Timmermans calls on all EU members to adopt minimum wage

European commission Vice President Frans Timmermans (R) and former Polish President Aleksander Kwasniewski (L) during the debate on the future of the European Union in Warsaw, Poland, 6 May 2019 [Radek Pietruszka/EPA/EFE]

European Commission Vice-President Frans Timmermans on Monday (6 May) called for each EU member to have a minimum wage equivalent to 60% of its median salary to reduce the bloc’s growing wealth gap.

All but six of the European Union’s 28 states already have a legal minimum wage, though levels vary starkly.

“We need a minimum wage in the European Union,” the Dutch politician, a socialist candidate for the top EU job in this month’s elections, said at a public debate in Warsaw.

“Sixty percent of the median wage in every member state, I mean,” he added.

In 2017, Eurostat data showed a range of minimum wages from Bulgaria’s 460 leva (€235 euros) a month gross to €1,999 in Luxembourg — or nine times as much.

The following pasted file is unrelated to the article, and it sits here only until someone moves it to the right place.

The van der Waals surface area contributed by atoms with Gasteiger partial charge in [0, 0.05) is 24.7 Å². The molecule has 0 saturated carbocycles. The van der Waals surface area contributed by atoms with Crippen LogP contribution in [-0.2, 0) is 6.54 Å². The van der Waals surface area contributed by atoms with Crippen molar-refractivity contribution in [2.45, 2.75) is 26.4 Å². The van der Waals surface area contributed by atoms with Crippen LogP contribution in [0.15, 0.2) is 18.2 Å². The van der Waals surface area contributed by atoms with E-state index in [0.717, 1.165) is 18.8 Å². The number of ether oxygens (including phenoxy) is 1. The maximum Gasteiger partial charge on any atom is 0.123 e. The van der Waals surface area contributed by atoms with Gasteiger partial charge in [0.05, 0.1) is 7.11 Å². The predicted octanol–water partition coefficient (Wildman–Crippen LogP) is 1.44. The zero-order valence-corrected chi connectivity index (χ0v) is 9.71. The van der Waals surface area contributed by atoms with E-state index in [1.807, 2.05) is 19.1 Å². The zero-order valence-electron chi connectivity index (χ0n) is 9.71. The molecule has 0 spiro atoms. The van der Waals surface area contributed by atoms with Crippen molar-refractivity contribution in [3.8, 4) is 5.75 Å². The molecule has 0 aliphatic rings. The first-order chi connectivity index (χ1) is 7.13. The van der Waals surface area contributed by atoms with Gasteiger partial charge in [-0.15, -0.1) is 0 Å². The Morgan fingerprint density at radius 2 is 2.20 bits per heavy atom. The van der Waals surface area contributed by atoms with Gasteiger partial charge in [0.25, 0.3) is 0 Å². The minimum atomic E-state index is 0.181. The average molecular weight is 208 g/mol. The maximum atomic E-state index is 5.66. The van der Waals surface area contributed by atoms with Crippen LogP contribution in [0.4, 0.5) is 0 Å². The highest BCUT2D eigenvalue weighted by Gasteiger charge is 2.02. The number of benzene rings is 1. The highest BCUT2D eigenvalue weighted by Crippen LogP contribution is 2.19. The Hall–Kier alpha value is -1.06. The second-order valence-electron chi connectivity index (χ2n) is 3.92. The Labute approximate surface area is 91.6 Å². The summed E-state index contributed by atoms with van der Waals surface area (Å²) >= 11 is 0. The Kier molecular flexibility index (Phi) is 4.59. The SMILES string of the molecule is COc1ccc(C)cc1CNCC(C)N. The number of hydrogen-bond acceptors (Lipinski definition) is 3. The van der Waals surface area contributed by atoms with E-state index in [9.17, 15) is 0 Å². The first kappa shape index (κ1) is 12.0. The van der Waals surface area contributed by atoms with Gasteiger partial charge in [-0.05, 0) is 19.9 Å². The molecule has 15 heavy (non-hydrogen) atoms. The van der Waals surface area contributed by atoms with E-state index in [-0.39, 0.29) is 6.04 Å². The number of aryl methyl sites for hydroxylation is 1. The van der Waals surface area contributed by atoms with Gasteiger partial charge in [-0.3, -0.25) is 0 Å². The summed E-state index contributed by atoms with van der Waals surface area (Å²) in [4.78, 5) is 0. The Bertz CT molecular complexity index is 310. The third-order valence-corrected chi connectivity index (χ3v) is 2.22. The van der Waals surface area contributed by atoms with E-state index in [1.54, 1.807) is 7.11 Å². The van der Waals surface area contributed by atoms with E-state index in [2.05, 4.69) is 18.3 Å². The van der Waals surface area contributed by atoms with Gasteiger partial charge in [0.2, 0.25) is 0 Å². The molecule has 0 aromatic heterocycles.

Though the discrepancy shrinks to around a factor of three when the cost of living in each state is taken into account.

Opponents of the minimum wage see the policy as dragging down competitiveness, sovereignty as well as levelling down salaries.

The six EU members without an official minimum, which have their own arrangements to cover the basic needs of low earners are Austria, Cyprus, Denmark, Finland, Italy and Sweden.

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